Following submission, my publisher asked for a statement of how each story fit the theme and a little more editing of some to make that fit tighter. This helped us both develop a stronger sense of what the collection is about and my personal concept of identity as a dynamic process that evolves in relationship with the self and with others. Around this point we also agreed that there was a gap in relation to religious identity (easily filled as I already had the completed stories touching on the topic) and that, although it’s inevitable that some stories would be stronger than others, one, despite perfectly encapsulating the theme, didn’t make the grade.
More detailed editing from my editor followed. The stories having gone through multiple edits already, a few courtesy of the editors of magazines, the collection required fewer alterations than my novels, and definitely fewer passages to cut. On the other hand, some elements of some stories needed a lot more back and forth until they hit the right note.

A satisfying short story depends on nuance; some of mine benefited from a few extra words to hone the resolution while still leaving sufficient space for the reader to draw her own conclusions.

One of the difficulties I encountered in writing my first novel was finding the right structure for the story I wanted to tell. When it came to the collection, while structure wasn’t a problem for the individual pieces, structuring the whole required some thought. In what order should the stories appear to make for the most satisfying read? With a novel, strategically placed crises keep the reader turning the page. But there’s no parallel for this in an anthology. To end one story, like a teasing chapter, on a cliffhanger doesn’t entice readers into the next tale with new characters and setting.

Having already agreed a title change from Being Someone to Becoming Someone to reflect identity as process, my publisher suggested arranging the stories to reflect increasing confidence of the main character in their sense of who they are. Thus the process of reading might follow the process of identity formation, such that the book itself becomes much more than the sum of its component parts. But when the stories weren’t written to illustrate this development, and when most stories contain a process within themselves, a challenge to achieve. Have we pulled it off? That’s for readers to judge.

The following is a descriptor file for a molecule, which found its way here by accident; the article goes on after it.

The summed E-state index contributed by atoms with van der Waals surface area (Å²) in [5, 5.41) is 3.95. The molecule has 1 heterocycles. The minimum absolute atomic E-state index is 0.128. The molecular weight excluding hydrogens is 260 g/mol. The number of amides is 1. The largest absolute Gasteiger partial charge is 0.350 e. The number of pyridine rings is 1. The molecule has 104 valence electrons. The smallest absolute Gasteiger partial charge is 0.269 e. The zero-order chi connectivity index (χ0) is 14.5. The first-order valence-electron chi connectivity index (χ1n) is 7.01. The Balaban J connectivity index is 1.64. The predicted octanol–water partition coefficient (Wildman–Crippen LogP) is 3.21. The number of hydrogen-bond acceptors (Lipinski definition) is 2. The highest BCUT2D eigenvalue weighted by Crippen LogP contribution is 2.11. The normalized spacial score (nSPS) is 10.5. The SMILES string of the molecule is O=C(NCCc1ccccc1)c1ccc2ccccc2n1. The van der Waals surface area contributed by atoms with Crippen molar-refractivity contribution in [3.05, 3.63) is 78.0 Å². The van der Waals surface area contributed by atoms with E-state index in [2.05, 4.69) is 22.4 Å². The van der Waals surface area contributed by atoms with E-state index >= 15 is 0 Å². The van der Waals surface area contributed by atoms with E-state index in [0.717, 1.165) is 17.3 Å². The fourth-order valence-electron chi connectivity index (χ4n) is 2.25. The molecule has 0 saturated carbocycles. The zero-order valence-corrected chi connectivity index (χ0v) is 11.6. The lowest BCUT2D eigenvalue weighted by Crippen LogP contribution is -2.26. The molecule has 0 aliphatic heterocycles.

Becoming Someone published 23rd November, 2018 by Inspired Quill
Paperback ISBN: 978-1-908600-77-6 / 9781908600776
eBook ISBN: 978-1-908600-78-3 / 9781908600783
Author page at Inspired Quill publishers http://www.inspired-quill.com/authors/anne-goodwin/

Facebook launch in support of Book Aid International https://www.facebook.com/events/285314412085573/

Drop in at your own convenience wherever you are in the world, I’ll be here to entertain you from morning coffee to pre-dinner drinks.
The more actively people participate, the more I’ll donate to Book Aid International.


Sugar and Snails promotion My debut novel is discounted to 99p or equivalent (Kindle version) throughout November viewbook at Sugar and Snails

4 thoughts on “Blog tour: Greater than the sum of its parts? Assembling a first short story collection

  1. Norah

    It’s interesting to hear how the publication process differs between novels and short stories. Having done neither, it’s something I hadn’t considered, but find it fascinating anyway.

    Liked by 1 person

    Reply
    1. Kate Evans Post author

      Thanks Norah for stopping by. Yes, it’s unfortunate that publishers are so much less interested in short stories. ‘They don’t sell’ is always the excuse, but I don’t believe it, most readers would be happy with a well put together collection. I hope Anne’s collection finds its readers.

      Liked by 2 people

      Reply
      1. Annecdotist

        Thank you both for your support and encouragement. I think I was very lucky to have a publisher who was keen to put in the work to hopefully bring my stories to a wider audience. It’s been an extremely rewarding experience.

        Like